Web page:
Bankers at five state-owned banks pay higher taxes compared to other government employees only because the banks are public limited companies – although they all get salaries under the same pay structure.
A government employee pays income tax only on basic salary, festival allowance and bonus, but bankers at Sonali Bank, Janata Bank, Agrani Bank, and Bangladesh Development Bank Limited pay taxes on other allowances too, such as housing, medical and tiffin allowances and even on their contributory provident funds.
Bankers have repeatedly requested the authorities concerned to tax them equal to government employees, but no initiative has come into view yet.
In the latest effort to fix their taxable income, managing directors of the banks sent a letter to the Financial Institutions Division on 16 September.
The government has a cent percent stake in Sonali, Janata, Agrani, and BDBL and a little over 90% of Rupali Bank. Employees at these banks get salaries and allowances as per the eighth national pay scale-2015.
Yet, the National Board of Revenue (NBR) realises income taxes from them, considering them private company employees, according to the letter.
Bank managing directors said the vehicle maintenance fee of Tk50,000 per month that entitled government officials get is not taxable, but bank executives have to pay taxes on it, much to their frustration.
On many occasions, the NBR freezes salary accounts of bank employees, whose income is taxable, and debits their accounts when it finds their income tax submissions lower than its calculated payables considering them of private limited companies, said the MDs.
In 2019, bankers sent a letter to the Financial Institutions Divisions, seeking measures to bring an end to extra taxation. Later, the Finance Division was asked to give an opinion on it.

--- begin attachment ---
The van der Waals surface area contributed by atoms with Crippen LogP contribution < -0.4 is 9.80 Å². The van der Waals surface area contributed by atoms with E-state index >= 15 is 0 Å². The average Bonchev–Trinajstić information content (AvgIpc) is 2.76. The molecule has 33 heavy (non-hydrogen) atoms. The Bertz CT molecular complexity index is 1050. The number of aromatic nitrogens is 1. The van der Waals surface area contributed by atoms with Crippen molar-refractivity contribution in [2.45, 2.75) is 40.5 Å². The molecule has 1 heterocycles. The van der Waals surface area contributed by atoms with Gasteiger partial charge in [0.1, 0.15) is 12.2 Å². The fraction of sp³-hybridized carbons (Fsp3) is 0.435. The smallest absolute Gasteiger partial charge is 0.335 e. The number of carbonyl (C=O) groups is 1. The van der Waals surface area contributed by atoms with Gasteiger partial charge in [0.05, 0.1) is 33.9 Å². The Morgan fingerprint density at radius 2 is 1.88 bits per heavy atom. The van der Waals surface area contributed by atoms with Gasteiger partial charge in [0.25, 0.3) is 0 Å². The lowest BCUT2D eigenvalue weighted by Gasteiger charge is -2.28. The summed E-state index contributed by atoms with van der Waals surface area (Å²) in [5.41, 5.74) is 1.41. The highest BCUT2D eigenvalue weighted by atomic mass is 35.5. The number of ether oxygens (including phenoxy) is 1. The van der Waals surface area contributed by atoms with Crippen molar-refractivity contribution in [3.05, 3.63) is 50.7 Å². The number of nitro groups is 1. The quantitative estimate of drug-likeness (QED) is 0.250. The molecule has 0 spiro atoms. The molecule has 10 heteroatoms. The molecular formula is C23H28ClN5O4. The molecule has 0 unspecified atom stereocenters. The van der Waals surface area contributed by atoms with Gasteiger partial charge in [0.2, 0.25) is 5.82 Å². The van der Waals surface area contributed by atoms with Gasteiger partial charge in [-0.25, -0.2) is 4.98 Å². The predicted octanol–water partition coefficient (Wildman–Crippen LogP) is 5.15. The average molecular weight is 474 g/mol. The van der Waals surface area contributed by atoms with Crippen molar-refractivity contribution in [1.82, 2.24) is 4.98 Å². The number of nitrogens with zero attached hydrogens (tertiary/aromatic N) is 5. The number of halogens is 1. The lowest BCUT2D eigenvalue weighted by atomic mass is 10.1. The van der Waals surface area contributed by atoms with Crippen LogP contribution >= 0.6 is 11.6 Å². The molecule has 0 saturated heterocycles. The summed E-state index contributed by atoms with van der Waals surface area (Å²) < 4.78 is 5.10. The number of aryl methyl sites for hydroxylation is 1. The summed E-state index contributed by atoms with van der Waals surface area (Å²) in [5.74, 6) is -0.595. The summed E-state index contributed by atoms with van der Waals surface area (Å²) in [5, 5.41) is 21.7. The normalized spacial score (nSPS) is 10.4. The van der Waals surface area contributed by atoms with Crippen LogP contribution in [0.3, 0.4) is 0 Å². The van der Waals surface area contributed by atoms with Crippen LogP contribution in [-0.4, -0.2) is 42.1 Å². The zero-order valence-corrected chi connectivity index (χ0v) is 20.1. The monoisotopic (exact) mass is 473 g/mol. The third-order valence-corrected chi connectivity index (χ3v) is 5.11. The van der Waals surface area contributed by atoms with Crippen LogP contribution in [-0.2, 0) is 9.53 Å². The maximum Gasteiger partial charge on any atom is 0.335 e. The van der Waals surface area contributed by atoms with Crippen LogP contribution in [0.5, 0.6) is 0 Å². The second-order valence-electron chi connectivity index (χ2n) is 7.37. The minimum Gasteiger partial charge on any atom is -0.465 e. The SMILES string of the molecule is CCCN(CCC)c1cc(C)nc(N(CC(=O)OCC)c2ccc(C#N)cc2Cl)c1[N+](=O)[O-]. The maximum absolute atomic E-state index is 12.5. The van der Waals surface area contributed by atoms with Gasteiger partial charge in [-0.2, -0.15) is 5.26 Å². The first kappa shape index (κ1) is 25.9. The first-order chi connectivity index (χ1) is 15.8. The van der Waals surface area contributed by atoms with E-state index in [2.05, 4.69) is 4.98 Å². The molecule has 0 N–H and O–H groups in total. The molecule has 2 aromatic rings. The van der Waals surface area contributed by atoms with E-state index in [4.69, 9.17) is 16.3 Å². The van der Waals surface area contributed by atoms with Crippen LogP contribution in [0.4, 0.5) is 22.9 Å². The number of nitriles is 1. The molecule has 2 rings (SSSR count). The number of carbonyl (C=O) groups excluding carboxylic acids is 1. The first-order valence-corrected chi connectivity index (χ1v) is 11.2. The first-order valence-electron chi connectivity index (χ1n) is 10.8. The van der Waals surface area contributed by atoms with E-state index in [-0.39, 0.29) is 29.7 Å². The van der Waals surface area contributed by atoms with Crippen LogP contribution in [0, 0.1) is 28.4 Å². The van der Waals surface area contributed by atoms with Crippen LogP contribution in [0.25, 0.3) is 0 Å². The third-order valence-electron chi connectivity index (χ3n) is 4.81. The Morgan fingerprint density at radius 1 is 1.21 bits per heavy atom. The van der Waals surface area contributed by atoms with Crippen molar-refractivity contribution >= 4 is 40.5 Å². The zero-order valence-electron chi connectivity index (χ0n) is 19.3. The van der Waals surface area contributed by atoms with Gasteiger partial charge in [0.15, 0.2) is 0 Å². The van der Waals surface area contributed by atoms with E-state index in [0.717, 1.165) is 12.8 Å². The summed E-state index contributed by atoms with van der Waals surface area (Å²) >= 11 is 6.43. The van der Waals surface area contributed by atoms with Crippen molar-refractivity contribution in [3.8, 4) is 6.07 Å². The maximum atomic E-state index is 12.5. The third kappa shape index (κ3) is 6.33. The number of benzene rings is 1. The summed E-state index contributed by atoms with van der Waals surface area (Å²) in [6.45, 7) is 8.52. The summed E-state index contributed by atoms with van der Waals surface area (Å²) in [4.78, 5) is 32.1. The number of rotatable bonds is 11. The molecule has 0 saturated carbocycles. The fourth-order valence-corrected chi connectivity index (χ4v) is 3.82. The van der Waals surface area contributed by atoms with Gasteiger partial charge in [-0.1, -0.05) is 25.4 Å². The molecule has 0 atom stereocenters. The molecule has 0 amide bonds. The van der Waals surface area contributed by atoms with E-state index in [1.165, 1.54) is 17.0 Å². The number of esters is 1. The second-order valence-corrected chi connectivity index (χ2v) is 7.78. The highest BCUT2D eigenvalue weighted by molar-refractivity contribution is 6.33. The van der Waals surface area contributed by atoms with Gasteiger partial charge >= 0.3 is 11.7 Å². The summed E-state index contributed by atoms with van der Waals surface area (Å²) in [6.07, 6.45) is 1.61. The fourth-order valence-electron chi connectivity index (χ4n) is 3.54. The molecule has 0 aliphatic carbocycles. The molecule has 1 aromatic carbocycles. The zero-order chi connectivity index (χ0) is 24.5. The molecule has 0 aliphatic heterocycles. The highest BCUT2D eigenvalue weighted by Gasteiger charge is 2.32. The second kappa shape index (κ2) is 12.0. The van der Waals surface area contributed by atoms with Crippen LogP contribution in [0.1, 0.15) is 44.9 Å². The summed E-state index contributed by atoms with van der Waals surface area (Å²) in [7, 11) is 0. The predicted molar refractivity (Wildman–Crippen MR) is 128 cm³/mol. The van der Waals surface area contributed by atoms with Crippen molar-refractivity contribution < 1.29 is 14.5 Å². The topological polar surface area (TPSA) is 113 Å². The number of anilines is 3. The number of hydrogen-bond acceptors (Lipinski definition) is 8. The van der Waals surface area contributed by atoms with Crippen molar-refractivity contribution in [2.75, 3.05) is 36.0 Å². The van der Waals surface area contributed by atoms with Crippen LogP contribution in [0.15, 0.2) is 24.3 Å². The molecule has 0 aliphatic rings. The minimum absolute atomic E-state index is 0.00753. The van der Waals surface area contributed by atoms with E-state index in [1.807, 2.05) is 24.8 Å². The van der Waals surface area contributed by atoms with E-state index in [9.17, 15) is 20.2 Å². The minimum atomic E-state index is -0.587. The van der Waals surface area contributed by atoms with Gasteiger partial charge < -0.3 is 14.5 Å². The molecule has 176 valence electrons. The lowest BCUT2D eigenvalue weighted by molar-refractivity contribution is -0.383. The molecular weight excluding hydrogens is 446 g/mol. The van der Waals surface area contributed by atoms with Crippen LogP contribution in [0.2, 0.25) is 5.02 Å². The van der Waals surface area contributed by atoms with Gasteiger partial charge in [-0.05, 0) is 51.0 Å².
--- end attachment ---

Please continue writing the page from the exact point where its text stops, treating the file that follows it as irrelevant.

The Finance Division suggested that the same taxation rule as for government employees be applicable to bankers at Sonali, Janata, Agrani, Rupali and BDBL as they also get paid as per the national pay structure.
In July that year, the Financial Institutions Division sent a letter to the revenue board, suggesting that it collect income taxes from bankers the same way it does from government employees, but to no avail.
On 16 February this year, with no positive outcome, Sonali Bank MD Md Ataur Rahman Pradhan, Janata Bank MD Abdus Salam Azad, Agrani Bank MD and CEO Mohammad Shams-Ul Islam, Rupali Bank MD Obaidullah Al Masood, BDBL MD Kazi Alamgir met with Abu Hena Md Rahmatul Muneem and requested him to take necessary steps in this regard. The NBR chairman assured them of looking into the matter.
But to date, the NBR has not issued any effective directive or Statutory Regulatory Order yet.
In 1986, Rupali Bank was converted to a public limited company with over 90% government share. Towards the end of 2007, the government turned Sonali, Janata and Agrani into private companies as per the recommendations of the World Bank and IMF. Two years later in 2009, BDBL started its journey as a public limited company following the merger of Bangladesh Shilpa Bank and Bangladesh Shilpa Rin Sangstha.